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RCS student Q&A with young adult author Margaret Peterson Haddix

December 1, 2017

By DEREK CLAYTON
Eighth-grader, LaVergne Middle School

Derek Clayton loves the opportunity to meet authors.

It was the allure of meeting authors that brought him to SE-YA Book Fest last year and it’s why he already made plans to attend again in March.

So when he had the opportunity to interview Margaret Peterson Haddix, the eighth-grader from LaVergne Middle quickly put together a list of questions to ask The New York Times best-selling author of more than 20 books for kids and teens.

“It is a fantastic opportunity to learn something about someone that has provided amazing entertainment that has greatly affected your life,” said Clayton, who has been reading since a very young age.

“Since then I have read so much. Now I like to read the classics. The way it has affected me was through how I have appreciation for art, because books require time, you learn to respect and enjoy it.”

Clayton recently interviewed Haddix in advance of her SE-YA appearance.

Derek Clayton: How do you get your ideas?

Margaret Peterson Haddix: All of my ideas have been inspired by something in real life —sometimes it’s a news story; sometimes it’s something that happens to me or to someone I know. One of my books was inspired by a birthday card, and another by a child’s puzzle, so I like to say that ideas are everywhere.

And often the ideas change a lot from what happened in real life to what happens in a book once I’ve “fictionalized” the idea.

How many ideas have you not used?

Interesting question. It’s a little hard to quantify, since a lot of my ideas that I haven’t used (yet) are more like half-ideas, or quarter-ideas, or just infinitesimally tiny seeds of ideas that might ultimately grow into something huge, or might stay infinitesimally tiny forever. Sometimes I figure out what I want to write in a book by putting together two or three ideas that I thought of independently. And sometimes I have an idea lurking in the back of my head for years before I figure out what it can lead to.

How many times have you rewritten a book?

By the time one of my books comes out, I’ve probably gone through it at least 10 or 12 times, and I’ve made changes each time. But after the first couple revision cycles, most of the changes are really tiny — changing a word here and there, fixing clunky phrases, etc., not doing massive overhauls. With my very first book, I threw out the last third or so of the book two or three times and almost completely rewrote it. With one or two others, the first and second revisions on the book were so extreme that it might have been easier to just write an entirely new book. I try to plan well enough before the first draft that the second, third, fourth, etc., drafts won’t be so challenging. But sometimes it’s unavoidable.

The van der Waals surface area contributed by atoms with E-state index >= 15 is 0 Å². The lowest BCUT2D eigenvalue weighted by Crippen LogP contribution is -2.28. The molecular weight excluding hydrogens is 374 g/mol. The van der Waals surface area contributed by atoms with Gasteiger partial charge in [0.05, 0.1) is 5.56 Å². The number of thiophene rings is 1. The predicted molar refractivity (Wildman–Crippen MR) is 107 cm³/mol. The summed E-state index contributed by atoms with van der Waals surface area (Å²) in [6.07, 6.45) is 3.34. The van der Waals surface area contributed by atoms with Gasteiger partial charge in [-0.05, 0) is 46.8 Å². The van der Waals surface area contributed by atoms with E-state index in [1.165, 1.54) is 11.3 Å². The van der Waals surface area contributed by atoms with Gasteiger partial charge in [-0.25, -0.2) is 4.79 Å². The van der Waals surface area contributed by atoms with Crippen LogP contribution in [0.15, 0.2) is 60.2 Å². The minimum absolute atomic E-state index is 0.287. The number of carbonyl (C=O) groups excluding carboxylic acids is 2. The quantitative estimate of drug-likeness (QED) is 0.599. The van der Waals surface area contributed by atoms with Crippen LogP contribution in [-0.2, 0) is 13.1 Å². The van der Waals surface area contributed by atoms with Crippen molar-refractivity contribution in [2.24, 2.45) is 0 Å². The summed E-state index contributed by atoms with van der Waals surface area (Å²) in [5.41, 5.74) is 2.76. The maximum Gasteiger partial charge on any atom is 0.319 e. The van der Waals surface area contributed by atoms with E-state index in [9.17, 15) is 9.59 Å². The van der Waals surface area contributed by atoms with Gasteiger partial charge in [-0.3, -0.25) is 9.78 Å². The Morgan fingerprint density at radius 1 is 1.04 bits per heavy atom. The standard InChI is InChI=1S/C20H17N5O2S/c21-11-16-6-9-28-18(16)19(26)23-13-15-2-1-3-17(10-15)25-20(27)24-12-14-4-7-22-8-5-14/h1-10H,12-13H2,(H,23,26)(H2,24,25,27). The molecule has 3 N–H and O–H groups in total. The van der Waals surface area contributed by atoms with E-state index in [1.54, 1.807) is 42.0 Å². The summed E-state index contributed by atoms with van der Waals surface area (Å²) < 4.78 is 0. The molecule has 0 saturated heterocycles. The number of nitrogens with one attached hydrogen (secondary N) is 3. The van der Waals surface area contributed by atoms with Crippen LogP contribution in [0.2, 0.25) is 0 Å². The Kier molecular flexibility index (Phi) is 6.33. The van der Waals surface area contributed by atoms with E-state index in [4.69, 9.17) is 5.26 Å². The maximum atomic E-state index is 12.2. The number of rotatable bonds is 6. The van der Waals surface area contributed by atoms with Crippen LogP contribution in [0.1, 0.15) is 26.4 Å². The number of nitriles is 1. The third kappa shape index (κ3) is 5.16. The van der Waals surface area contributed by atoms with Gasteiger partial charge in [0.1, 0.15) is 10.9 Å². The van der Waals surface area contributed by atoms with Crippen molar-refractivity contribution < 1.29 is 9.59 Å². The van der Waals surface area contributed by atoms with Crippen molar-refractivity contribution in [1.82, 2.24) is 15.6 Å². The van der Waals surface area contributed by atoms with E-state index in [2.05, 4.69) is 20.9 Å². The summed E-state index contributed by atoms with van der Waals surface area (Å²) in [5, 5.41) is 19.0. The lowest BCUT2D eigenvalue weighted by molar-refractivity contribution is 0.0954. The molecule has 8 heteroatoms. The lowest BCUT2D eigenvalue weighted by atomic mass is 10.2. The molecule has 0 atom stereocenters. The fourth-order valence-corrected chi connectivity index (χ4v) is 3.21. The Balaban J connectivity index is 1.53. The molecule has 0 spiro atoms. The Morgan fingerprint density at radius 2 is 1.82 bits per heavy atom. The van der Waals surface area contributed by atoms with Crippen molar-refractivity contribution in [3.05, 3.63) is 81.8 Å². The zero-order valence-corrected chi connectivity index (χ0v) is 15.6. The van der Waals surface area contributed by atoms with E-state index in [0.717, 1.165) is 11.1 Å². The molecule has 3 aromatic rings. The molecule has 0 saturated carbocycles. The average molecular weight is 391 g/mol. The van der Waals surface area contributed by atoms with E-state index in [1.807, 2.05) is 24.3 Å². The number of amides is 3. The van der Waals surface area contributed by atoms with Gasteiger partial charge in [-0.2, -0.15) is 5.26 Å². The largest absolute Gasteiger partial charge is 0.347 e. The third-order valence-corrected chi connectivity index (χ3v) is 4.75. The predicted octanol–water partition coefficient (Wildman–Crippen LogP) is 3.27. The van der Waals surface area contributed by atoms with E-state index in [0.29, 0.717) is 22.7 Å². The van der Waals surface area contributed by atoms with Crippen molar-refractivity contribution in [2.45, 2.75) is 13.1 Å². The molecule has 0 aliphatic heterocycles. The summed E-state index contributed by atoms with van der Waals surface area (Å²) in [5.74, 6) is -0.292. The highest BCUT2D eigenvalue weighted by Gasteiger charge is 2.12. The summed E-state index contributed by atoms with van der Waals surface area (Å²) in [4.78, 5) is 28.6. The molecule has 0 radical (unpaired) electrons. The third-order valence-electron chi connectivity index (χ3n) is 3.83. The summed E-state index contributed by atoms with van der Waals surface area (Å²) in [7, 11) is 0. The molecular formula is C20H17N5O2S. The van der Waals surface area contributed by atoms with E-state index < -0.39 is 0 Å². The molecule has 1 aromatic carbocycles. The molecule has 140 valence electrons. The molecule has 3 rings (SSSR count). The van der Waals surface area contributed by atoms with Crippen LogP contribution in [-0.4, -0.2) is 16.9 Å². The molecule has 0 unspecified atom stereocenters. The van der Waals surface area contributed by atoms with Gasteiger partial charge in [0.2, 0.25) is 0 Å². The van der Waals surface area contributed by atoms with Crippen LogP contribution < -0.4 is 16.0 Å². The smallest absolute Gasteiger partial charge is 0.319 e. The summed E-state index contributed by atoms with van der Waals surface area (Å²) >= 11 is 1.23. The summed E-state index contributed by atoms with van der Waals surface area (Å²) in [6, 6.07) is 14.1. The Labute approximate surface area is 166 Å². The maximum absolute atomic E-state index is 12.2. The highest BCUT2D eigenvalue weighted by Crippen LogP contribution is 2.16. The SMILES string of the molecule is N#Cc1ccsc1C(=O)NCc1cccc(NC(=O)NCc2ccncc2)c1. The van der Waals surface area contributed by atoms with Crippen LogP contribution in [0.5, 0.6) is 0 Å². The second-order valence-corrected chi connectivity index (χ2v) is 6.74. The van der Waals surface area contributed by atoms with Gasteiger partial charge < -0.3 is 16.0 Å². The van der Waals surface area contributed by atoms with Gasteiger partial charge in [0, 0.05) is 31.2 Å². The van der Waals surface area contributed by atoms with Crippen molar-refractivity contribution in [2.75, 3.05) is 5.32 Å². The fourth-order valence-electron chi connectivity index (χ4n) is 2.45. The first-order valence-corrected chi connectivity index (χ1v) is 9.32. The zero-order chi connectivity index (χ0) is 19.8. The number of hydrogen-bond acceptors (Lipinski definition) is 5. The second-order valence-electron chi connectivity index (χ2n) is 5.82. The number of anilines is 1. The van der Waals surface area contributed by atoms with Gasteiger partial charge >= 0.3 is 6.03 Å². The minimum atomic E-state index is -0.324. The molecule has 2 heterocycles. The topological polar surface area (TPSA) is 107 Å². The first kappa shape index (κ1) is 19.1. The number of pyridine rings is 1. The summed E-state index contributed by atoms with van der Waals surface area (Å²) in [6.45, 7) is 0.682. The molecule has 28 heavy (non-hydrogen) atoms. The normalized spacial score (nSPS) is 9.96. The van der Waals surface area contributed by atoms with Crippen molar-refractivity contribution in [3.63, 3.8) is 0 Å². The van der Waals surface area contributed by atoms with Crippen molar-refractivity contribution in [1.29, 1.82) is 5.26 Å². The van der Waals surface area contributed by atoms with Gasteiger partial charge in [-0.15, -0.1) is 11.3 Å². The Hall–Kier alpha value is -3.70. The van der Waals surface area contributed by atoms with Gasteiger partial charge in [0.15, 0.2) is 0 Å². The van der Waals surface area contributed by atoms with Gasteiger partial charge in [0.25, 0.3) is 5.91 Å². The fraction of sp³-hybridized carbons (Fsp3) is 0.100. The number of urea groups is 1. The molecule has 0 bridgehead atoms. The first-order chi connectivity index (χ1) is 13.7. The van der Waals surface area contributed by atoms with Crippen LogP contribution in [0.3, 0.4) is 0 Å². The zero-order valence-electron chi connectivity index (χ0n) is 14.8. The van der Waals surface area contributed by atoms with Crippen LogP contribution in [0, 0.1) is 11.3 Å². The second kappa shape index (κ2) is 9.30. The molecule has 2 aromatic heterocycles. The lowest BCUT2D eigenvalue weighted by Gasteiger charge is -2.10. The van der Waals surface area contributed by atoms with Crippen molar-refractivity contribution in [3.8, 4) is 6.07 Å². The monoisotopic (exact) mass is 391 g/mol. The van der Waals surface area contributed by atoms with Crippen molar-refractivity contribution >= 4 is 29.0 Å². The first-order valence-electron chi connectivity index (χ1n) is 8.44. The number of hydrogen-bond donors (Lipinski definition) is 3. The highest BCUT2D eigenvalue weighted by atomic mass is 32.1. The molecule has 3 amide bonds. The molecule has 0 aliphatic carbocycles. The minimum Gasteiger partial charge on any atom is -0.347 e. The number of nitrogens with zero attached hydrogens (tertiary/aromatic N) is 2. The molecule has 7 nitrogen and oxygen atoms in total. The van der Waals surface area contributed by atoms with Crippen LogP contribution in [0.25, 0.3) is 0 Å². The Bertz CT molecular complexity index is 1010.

Do you have a writing process and if so what is it?

Some days I don’t feel like my writing process is much of a process — a lot of the time, it feels more like just wandering around in the wilderness, trying to figure out which way is up. I’m at that stage with the book I’m working on now. I do try to plan ahead a lot, but I also often think of even better ideas as I’m going along, and of course I want to go with the best idea.

Do you have a specific place you like to write in?

I have an office in my home, and that’s usually where I write. I use a laptop so I could go practically anywhere to write, but I like working with a large monitor, so I can see the whole page I’m writing, not just bits and pieces.

This is an odd one, but how many publishers rejected you before you became a best-selling author?

That is a very reasonable question, since most authors quickly learn that persistence is a very important trait to have when launching a writing career. My first book was rejected about a dozen times before I got an agent; after that, fortunately, she was the one keeping track of rejections, not me, so I’m not sure of the total number before the book sold. And I should add that my first book did not instantly become a best-seller — that route was a long process.

Do you have any advice for new writers?

To learn to be persistent.

Actually, long before writers need to be persistent about trying to get published, they need to be persistent about trying to make their work as good as possible. That usually involves a lot of thought and planning, hard work both writing and rewriting, and seeking advice and constructive criticism from others. And in the midst of all that, I think it’s important to sometimes just have fun with writing and not worry about how it’s going to turn out.

How did you develop your writing style?

By one, reading, and two, writing. That sounds like a flippant answer, but it’s true. I absorbed so much from reading other writers’ works, and then writing a lot myself is often like practicing to figure out how I want to write, and what I want to say.

At what age did you know you wanted to become a writer?

I started thinking about it in third grade. But it seemed more like a dream than an actual goal at that point.

Who inspired you to become a writer?

All the great writers I read as a kid.